Asthma is a disease disturbing the airways that bring air to and from your lungs. People who undergo from this chronic situation are said to be asthmatic. If you have asthma your airways are constantly irritated. They become even more swollen and the muscles around the airways can tighten when something triggers your symptoms. This makes it complicated for air to move in and out of the lungs, causing symptoms such as coughing, shortness of breath and/or chest tightness.
What happens during an asthma attack?
- The muscles around your airways tighten up, narrowing the airway.
- Less air is able to flow through the airway.
- Inflammation of the airways increases, further narrowing the airway.
Asthma is characterized by irritation of the bronchial tubes with enlarged assembly of sticky secretions inside the tubes. People with asthma experience symptoms when the airways tighten, inflame, or fill with mucus. Common asthma symptoms include:
- Coughing, especially at night
- Shortness of breath
- Chest tightness, pain, or pressure
The exact cause of asthma is unknown
People with asthma have inflamed (swollen) and “sensitive” airways that become narrow and blocked with sticky mucus in response to definite triggers.
Factors such as a genes, air contamination, chlorine in swimming pools and modern hygiene standards have been suggested as possible causes, but there’s not presently enough facts to be assured whether any of these do cause asthma.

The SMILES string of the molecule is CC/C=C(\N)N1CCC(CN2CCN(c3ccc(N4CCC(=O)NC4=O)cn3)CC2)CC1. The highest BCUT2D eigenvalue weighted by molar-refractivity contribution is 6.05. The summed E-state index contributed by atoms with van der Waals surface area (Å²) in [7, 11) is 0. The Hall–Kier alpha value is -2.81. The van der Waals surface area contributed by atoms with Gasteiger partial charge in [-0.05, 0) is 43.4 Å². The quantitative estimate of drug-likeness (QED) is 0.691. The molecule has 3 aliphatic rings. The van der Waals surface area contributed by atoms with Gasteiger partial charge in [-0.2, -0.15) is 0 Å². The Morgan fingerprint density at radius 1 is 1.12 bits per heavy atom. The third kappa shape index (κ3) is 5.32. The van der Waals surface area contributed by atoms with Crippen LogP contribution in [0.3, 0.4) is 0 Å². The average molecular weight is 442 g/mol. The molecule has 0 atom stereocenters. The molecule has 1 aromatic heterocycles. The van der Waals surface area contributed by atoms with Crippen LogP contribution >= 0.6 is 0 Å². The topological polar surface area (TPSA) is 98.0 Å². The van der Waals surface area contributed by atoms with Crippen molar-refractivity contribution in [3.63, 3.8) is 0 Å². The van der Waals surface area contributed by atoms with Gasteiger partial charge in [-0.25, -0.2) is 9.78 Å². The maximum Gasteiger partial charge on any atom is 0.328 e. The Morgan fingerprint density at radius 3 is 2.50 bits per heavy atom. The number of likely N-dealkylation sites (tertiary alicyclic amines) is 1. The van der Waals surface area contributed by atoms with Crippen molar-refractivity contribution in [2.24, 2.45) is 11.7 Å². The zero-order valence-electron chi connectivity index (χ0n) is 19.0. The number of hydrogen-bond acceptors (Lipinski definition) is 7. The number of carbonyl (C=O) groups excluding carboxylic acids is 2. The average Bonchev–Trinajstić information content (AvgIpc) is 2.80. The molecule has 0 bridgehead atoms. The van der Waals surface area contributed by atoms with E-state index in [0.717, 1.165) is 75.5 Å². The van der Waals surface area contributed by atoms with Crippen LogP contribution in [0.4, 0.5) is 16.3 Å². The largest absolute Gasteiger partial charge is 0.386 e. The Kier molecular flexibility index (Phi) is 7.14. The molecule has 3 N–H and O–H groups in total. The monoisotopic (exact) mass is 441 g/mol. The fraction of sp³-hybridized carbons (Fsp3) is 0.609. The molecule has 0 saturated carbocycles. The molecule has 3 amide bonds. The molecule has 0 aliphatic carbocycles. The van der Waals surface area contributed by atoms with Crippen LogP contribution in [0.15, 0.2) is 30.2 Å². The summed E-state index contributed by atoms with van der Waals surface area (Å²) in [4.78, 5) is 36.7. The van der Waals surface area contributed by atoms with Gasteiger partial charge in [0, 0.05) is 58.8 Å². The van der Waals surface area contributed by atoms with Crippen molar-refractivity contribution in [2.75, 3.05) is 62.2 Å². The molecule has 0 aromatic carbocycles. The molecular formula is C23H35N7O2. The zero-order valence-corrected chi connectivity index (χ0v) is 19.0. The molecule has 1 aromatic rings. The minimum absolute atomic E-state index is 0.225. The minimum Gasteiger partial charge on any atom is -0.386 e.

There’s presently no cure for asthma, but treatment can help manage the symptoms so you’re able to live a regular, active life. For both adults and children, asthma can generally be controlled with medications taken by an inhaler.
The main treatments are:
- avoiding asthma triggers whenever doable
- short-acting reliever inhalers – inhalers used when needed to quickly relieve asthma symptoms for a short time, by relaxing the breathing tubes
- preventer inhalers – inhalers used regularly every day to reduce inflammation in the breathing tubes and stop asthma symptoms occurring
- combined preventer and long-acting reliever inhalers – inhalers used regularly every day which help stop asthma symptoms occurring and relax the breathing tubes for a longer period
Asthma has no cure. Even when you feel well, you still have the disease and it can flare up at any time. Asthma affects people of all ages, but it most often starts during childhood. In the United States, more than 25 million people are known to have asthma. About 7 million of these people are children. However, Asthma can be controlled with proper treatment.